“Don, you need to get what you’re saying into the trough so the pigs can get to it.” I had never been criticized for having a vocabulary before then. It was an interesting experience. The person who gave me this advice had been a public school teacher before training to be a minister. I knew what he was telling me. The way I spoke reflected my years of reading and learning to speak in a more accurate manner. I was concerned with communicating succinctly. Young preachers need advice most of the time. Mistakes are made. But learning experiences derive from them (see, I did it again). Communication is meant to convey truth. I try to do that every time I stand before a congregation. I began to wonder, though, how this person regarded his former students and future congregations.
Lay people are usually surprised to learn most preachers have a process of sermon development. We call it homiletics. It is its’ own academic discipline. How we get from text or idea to the sermon is as important as how the message is delivered. Carefully choosing the words we use is important. Often, when editing a sermon, I revise how I phrase statements to better communicate a truth. I may still miss the mark. But I am closer than I was.
I do the hard work involved to craft a sermon (or homily) because the people who listen to me make an effort to be there. COVID-19 has changed many things we do as “church.” Sermon crafting and lay people making an effort to hear the message remains the same. I do the work out of respect for the listeners. I try not to ramble, tell too many silly stories, or talk down to my congregation.
Feeding the Pigs
Jesus says, “do not give what is holy to dogs or cast your pearls to pigs or they will trample them underfoot and turn and maul you.” (Matthew 7:6) The choice of words is interesting. Both dogs and pigs were unclean animals. Few people kept dogs as pets. In many cases, they were considered nuisances. However, Roman leaders would keep dogs. And Greek neighbors raised pigs. What’s more is that Jesus offers these words after the famous “Do not judge lest you be judged” passage and before “ask and it will be given to you.” Curious.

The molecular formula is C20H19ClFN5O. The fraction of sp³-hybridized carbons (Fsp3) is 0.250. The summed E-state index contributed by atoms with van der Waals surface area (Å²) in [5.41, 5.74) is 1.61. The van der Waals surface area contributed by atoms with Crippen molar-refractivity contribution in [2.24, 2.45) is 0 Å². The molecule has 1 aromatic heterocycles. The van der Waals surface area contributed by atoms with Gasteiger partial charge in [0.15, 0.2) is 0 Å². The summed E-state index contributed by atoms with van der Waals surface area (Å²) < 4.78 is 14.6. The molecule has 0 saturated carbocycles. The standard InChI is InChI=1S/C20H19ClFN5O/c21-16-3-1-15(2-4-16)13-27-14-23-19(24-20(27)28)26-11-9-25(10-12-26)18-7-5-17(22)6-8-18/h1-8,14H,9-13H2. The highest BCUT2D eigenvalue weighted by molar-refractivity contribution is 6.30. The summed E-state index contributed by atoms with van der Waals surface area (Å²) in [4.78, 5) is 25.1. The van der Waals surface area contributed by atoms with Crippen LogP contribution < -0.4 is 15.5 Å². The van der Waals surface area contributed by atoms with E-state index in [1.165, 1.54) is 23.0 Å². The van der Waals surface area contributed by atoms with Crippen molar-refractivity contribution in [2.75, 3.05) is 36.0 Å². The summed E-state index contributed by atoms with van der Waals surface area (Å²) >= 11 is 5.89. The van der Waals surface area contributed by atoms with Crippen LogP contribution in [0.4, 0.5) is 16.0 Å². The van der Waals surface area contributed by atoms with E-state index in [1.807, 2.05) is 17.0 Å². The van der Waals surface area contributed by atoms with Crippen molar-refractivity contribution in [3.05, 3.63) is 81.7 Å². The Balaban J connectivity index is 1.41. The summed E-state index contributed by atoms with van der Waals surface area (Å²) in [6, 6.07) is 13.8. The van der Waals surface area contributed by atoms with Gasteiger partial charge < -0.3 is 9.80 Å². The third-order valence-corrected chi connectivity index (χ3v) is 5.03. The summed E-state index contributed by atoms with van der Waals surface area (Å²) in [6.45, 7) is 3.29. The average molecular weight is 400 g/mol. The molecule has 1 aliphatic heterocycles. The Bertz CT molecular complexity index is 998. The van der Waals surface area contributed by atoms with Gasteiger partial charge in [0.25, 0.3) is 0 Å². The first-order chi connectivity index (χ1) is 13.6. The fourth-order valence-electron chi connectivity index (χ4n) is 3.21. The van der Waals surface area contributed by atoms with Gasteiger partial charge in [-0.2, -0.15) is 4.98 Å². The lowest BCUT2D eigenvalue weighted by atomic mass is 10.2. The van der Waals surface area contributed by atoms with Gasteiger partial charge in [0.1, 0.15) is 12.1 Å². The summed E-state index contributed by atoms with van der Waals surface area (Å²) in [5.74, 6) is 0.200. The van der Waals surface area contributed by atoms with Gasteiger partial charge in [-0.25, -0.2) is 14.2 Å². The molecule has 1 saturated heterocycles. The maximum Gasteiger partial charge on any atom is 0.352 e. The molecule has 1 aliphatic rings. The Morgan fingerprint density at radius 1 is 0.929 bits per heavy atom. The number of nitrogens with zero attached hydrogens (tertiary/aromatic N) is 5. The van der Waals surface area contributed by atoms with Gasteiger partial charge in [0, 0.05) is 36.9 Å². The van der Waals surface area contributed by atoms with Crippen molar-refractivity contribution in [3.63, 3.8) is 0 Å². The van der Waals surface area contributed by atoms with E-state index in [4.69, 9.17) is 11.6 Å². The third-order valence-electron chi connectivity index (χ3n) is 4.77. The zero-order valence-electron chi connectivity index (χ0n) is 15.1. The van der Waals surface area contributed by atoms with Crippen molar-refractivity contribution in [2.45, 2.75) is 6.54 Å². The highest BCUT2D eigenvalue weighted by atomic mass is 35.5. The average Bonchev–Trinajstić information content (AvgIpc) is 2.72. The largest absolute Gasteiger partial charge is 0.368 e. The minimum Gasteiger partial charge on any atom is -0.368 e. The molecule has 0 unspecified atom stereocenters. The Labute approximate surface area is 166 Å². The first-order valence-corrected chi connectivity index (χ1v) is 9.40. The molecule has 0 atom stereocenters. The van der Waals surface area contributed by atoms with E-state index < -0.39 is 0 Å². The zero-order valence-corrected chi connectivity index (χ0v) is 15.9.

These words about dogs and pigs do not appear in the parallel passage in Luke 6. Using the word pigs, Jesus describes discernment rather than condemnation of the outsider. He gives practical advice here. His listeners, including us, need to remember to whom we are speaking. There are truths that do not communicate until the listener is ready to accept them.
My fellow student was partially correct in his advice. But in our context of southern Appalachia, pigs are not highly regarded. They are food. Very few are kept as pets. When fully grown, we call them “hogs.” He was not using the word in the way Jesus was.
Respecting the Listeners
It was my turn to advise. Another student said regarding one of our teachers, “I wish he would bring it down to my level.” I understood. But I replied, “What he is trying to do is bring you closer to his level. (The teacher) is giving us knowledge we need to do our jobs. We are supposed to reach up to it.”
Months later the student said, “that was good advice. I tried harder and it worked.” I knew the teacher did not consider us “pigs” or in any way beneath him. He was a scholar. But he believed other people could be at his level of understanding. He respected us.
Preaching provides holy pearls. Bart Ehrman tells the story about being invited to give a Biblical Studies lecture to a church. A lay person asked him later why her pastor never said anything about what he had learned in seminary. It is a good question. My guess it is fear borne from a lack of respect.
Seeing Pigs Instead of People
I have been accused of some terrible things in the past. “You are trying to get us to think.” Another place it was said, “you preach like you are trying to teach us something.” There are people who will not learn. That is a fact of life. There are many more people who will learn something. But they only will if the teachers and pastors will respect their intelligence and ability to grasp new understandings. Yet, too many of us see pigs instead of people.
“My people would never accept…” or “how can I possibly say this to my church when…” are excuses I hear from colleagues. I want to say, “Well if I believed you thought about me that way I would not take a cup of water from you.” I have some thoughts to keep in mind.
Preachers offer pearls. But we are not oysters. We don’t make the pearls. We didn’t discover them. They are gifts we share.
Congregations are made up of people who live in certain places and have learned how to live in those places. Every move I ever made involved me learning those things quickly. I once had a church member say to me, “you can’t move you have (this place) in your heart.”
Christians generally want to know more about their faith. They seek answers. More importantly, they want to know what to do with the answers given.